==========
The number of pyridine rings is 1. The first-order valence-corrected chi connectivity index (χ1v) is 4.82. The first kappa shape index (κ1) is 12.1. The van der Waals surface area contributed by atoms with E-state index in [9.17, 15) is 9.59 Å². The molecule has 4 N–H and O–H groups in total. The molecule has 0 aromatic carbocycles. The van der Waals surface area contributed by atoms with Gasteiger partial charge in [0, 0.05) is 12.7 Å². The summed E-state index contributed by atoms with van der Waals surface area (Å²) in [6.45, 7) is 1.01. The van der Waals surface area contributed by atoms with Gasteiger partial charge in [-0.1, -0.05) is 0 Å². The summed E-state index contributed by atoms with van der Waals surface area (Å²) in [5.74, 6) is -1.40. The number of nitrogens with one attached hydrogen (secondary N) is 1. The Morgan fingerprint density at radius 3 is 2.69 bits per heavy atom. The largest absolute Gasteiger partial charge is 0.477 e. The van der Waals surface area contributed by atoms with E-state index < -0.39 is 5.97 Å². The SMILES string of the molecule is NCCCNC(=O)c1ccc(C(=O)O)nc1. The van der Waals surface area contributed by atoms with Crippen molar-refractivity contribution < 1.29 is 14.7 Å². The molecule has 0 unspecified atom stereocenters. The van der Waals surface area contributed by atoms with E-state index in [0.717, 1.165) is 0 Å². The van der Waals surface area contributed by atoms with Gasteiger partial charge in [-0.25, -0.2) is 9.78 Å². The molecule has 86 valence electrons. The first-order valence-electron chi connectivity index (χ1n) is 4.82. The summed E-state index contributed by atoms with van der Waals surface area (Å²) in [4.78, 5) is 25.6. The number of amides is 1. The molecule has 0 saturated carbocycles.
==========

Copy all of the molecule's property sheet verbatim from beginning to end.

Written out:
The number of pyridine rings is 1. The first-order valence-corrected chi connectivity index (χ1v) is 4.82. The first kappa shape index (κ1) is 12.1. The van der Waals surface area contributed by atoms with E-state index in [9.17, 15) is 9.59 Å². The molecule has 4 N–H and O–H groups in total. The molecule has 0 aromatic carbocycles. The van der Waals surface area contributed by atoms with Gasteiger partial charge in [0, 0.05) is 12.7 Å². The summed E-state index contributed by atoms with van der Waals surface area (Å²) in [6.45, 7) is 1.01. The van der Waals surface area contributed by atoms with Gasteiger partial charge in [-0.1, -0.05) is 0 Å². The summed E-state index contributed by atoms with van der Waals surface area (Å²) in [5.74, 6) is -1.40. The number of nitrogens with one attached hydrogen (secondary N) is 1. The Morgan fingerprint density at radius 3 is 2.69 bits per heavy atom. The largest absolute Gasteiger partial charge is 0.477 e. The van der Waals surface area contributed by atoms with E-state index < -0.39 is 5.97 Å². The SMILES string of the molecule is NCCCNC(=O)c1ccc(C(=O)O)nc1. The van der Waals surface area contributed by atoms with Crippen molar-refractivity contribution < 1.29 is 14.7 Å². The molecule has 0 unspecified atom stereocenters. The van der Waals surface area contributed by atoms with E-state index in [0.717, 1.165) is 0 Å². The van der Waals surface area contributed by atoms with Gasteiger partial charge in [-0.25, -0.2) is 9.78 Å². The molecule has 86 valence electrons. The first-order valence-electron chi connectivity index (χ1n) is 4.82. The summed E-state index contributed by atoms with van der Waals surface area (Å²) in [4.78, 5) is 25.6. The number of amides is 1. The molecule has 0 saturated carbocycles.